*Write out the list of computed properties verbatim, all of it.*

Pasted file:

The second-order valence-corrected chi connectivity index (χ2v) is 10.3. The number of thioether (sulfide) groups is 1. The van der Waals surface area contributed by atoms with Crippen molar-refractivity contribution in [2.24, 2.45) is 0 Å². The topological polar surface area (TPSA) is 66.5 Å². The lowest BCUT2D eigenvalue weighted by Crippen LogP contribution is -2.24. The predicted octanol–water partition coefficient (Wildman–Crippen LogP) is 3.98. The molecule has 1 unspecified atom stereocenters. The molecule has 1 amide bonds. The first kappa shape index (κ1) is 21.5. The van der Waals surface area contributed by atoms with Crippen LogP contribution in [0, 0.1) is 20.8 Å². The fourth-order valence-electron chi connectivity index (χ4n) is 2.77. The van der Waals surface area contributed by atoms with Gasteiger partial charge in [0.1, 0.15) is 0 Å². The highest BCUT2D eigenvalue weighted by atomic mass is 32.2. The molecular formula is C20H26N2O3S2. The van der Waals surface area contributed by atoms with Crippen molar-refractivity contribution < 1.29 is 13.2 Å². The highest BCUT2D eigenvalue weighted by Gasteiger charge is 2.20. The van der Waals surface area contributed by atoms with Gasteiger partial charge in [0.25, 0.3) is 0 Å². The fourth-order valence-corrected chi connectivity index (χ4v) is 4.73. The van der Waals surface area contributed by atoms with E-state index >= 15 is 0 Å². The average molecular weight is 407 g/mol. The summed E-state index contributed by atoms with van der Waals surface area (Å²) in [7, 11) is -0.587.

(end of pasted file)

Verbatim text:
The second-order valence-corrected chi connectivity index (χ2v) is 10.3. The number of thioether (sulfide) groups is 1. The van der Waals surface area contributed by atoms with Crippen molar-refractivity contribution in [2.24, 2.45) is 0 Å². The topological polar surface area (TPSA) is 66.5 Å². The lowest BCUT2D eigenvalue weighted by Crippen LogP contribution is -2.24. The predicted octanol–water partition coefficient (Wildman–Crippen LogP) is 3.98. The molecule has 1 unspecified atom stereocenters. The molecule has 1 amide bonds. The first kappa shape index (κ1) is 21.5. The van der Waals surface area contributed by atoms with Crippen LogP contribution in [0, 0.1) is 20.8 Å². The fourth-order valence-electron chi connectivity index (χ4n) is 2.77. The van der Waals surface area contributed by atoms with Gasteiger partial charge in [0.1, 0.15) is 0 Å². The highest BCUT2D eigenvalue weighted by atomic mass is 32.2. The molecular formula is C20H26N2O3S2. The van der Waals surface area contributed by atoms with Crippen molar-refractivity contribution < 1.29 is 13.2 Å². The highest BCUT2D eigenvalue weighted by Gasteiger charge is 2.20. The van der Waals surface area contributed by atoms with Gasteiger partial charge in [0.25, 0.3) is 0 Å². The fourth-order valence-corrected chi connectivity index (χ4v) is 4.73. The van der Waals surface area contributed by atoms with E-state index >= 15 is 0 Å². The average molecular weight is 407 g/mol. The summed E-state index contributed by atoms with van der Waals surface area (Å²) in [7, 11) is -0.587.